Chapter 3.XLIV.

—We'll not stop two moments, my dear Sir,—only, as we have got through these five volumes (In the first edition, the sixth volume began with this chapter.), (do, Sir, sit down upon a set—they are better than nothing) let us just look back upon the country we have pass'd through.—

—What a wilderness has it been! and what a mercy that we have not both of us been lost, or devoured by wild beasts in it!

Did you think the world itself, Sir, had contained such a number of Jack Asses?—How they view'd and review'd us as we passed over the rivulet at the bottom of that little valley!—and when we climbed over that hill, and were just getting out of sight—good God! what a braying did they all set up together!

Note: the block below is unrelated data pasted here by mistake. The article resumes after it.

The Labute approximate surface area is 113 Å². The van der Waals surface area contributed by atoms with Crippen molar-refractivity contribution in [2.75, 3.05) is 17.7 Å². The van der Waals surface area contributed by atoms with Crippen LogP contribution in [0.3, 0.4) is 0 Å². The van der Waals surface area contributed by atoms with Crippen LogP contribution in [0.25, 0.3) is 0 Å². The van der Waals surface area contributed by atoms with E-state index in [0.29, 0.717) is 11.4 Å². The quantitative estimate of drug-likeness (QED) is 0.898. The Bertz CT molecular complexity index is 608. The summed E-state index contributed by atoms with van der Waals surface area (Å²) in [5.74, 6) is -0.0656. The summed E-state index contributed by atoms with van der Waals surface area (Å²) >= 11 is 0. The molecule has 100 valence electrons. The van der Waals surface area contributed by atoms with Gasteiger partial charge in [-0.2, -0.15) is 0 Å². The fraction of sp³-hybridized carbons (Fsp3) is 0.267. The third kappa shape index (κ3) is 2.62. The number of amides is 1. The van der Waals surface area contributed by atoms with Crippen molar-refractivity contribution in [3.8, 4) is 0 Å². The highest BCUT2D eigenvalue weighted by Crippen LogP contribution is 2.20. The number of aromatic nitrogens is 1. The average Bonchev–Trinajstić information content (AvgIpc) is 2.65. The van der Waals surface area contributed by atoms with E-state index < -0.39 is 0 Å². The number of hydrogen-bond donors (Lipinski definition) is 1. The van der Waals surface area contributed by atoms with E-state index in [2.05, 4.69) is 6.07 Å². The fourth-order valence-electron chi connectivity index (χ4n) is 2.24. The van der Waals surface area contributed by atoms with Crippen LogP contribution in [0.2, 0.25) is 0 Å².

—Prithee, shepherd! who keeps all those Jack Asses?....

—Heaven be their comforter—What! are they never curried?—Are they never taken in in winter?—Bray bray—bray. Bray on,—the world is deeply your debtor;—louder still—that's nothing:—in good sooth, you are ill-used:—Was I a Jack Asse, I solemnly declare, I would bray in G-sol-re-ut from morning, even unto night.